Images of what? Racehorses with jockeys; men rappelling down a cliff; some harmonious and beautiful naked bodies; something that looks like a an underwater creature or perhaps the human brain; a city on the water, with piers reaching out from the shores; and to the lower right, an end to war: Grant and Lee at the conclusion of the Civil War that rent the United States. E pluribus unum. In the equilibrium of the canvas, these disparate items are unified as the product of an original mind. A singular mind.
|Paul Cézanne The Bathers (Les Grandes Baigneuses) 1906, Petit Palais, Musée des Beaux-Arts de la Ville de Paris|
Paul Cézanne :The Bathers
In the thirty-seven years I have owned this canvas, I have come to know it quite well, though not entirely I hope: it has sustained me morally in the critical venture of my moments as an artist; I have drawn from it my faith and perseverance. " Henri Matisse
Establishing the ground on which those who follow will stand.
Paul Cézanne on painting: "La peinture est ce qui me vaux le mieux."
Merce Cunningham on dancing: "It's what's interested me all my life."
|Merce Cunningham in "How to Pass, Fall, Kick and Run" with John Cage to the right|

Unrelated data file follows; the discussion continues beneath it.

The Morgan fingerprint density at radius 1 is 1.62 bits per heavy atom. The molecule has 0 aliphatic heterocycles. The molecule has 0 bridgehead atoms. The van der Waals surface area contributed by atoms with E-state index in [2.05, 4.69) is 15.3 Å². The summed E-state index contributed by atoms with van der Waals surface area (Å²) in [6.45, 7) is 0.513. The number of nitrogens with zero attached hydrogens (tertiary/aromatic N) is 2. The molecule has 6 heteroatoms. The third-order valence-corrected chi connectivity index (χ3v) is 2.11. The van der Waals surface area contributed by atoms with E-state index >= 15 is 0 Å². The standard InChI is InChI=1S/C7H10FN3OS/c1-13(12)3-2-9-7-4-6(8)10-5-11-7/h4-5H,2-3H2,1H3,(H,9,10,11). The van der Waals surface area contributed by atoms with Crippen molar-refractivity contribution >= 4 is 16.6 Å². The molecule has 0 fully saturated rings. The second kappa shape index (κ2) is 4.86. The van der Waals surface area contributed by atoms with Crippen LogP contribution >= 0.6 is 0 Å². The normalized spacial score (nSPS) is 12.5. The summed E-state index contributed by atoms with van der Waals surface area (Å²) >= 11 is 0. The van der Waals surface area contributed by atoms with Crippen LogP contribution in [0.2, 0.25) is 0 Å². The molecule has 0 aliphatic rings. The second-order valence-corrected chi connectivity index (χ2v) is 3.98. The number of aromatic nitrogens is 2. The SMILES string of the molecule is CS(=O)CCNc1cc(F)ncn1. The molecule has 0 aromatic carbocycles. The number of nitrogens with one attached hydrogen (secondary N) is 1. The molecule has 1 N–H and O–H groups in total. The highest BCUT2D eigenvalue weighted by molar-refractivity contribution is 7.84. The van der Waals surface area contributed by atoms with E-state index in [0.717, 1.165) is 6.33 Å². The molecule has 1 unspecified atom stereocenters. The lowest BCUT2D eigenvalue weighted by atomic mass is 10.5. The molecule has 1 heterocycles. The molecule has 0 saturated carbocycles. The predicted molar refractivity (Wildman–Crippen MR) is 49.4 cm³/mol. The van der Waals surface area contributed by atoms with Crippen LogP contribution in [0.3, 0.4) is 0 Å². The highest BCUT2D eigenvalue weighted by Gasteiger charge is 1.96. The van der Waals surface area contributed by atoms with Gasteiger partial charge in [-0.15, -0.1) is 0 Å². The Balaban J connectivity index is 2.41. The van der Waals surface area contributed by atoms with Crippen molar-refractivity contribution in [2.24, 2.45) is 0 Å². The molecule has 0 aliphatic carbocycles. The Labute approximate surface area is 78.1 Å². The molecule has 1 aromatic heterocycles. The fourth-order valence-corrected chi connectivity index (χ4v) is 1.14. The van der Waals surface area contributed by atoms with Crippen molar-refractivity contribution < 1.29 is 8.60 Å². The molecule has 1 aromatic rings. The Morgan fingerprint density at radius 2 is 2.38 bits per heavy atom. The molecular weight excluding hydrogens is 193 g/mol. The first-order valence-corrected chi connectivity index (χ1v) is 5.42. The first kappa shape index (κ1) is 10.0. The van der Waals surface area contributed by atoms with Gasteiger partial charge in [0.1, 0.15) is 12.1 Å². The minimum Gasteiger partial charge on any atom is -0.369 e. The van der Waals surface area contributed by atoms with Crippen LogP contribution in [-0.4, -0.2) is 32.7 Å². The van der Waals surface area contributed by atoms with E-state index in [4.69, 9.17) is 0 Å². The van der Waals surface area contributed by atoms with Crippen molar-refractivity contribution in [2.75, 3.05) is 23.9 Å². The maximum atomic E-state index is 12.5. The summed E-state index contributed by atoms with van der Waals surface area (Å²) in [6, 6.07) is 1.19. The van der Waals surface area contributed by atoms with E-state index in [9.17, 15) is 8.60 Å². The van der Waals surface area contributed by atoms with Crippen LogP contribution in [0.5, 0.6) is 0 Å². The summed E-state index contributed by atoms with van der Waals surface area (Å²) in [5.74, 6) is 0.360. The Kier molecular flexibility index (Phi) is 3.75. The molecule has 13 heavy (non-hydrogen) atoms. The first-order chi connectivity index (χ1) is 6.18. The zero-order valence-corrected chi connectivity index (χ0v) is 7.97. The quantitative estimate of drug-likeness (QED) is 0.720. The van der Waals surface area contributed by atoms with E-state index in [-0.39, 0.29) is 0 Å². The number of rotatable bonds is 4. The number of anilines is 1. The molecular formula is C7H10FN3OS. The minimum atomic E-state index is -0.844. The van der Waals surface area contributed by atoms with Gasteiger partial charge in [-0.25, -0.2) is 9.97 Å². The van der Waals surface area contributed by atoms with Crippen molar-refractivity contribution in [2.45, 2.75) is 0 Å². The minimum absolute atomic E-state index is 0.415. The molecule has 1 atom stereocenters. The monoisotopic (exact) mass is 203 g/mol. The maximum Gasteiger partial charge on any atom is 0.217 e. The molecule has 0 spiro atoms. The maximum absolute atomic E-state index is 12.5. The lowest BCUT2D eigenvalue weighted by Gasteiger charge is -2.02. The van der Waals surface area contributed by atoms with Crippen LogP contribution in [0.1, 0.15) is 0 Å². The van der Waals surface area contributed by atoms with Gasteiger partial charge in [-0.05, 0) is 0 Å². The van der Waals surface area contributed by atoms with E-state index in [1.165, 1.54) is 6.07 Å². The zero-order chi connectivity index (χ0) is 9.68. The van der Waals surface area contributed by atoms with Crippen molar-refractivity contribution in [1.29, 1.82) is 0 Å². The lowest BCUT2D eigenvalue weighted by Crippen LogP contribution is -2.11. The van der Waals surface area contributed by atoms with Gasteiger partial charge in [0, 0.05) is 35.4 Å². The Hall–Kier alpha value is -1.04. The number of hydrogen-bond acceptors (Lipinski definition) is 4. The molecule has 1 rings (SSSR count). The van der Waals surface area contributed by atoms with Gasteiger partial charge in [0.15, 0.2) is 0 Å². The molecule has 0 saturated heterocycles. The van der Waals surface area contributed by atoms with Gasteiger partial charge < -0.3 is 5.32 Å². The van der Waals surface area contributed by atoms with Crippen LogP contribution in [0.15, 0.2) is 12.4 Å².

I have been looking at--and living inside--this work for just about the same number of years in which Matisse looked at his painting by Cézanne. The very first dance I saw is the one in the photograph above. Then I went back to my proper girls school in New Jersey, to a world of drab gym uniforms, Latin class, and an honor code that encouraged snitching.
In the years to come, I would enter and re-enter this world in the theater--this world of Merce Cunningham--and visit and re-visit it in my mind. And go back. To the theater, to the thinking. If it rained into a lake, it reminded me of Merce.
What an amazement...!
And for the last four years I have had the adventure of watching the company at work, and capturing what I could of them--and of Merce himself--on film. That has been wonderful. But it is, it was, that work itself that filled up my eyes, gave my mind something to occupy it, to wander in.
What a luxury it has been, to live inside that art. And what a necessity. A refuge for the mind. A place to dwell amidst the traffic of the ways.I can't imagine what my life would have been without it. Or how it would have been....
|Cadaqués, Spain 1970 Merce Cunningham snorkeling ©James Klosty|
George Balanchine: "If you live in water, you become a fish."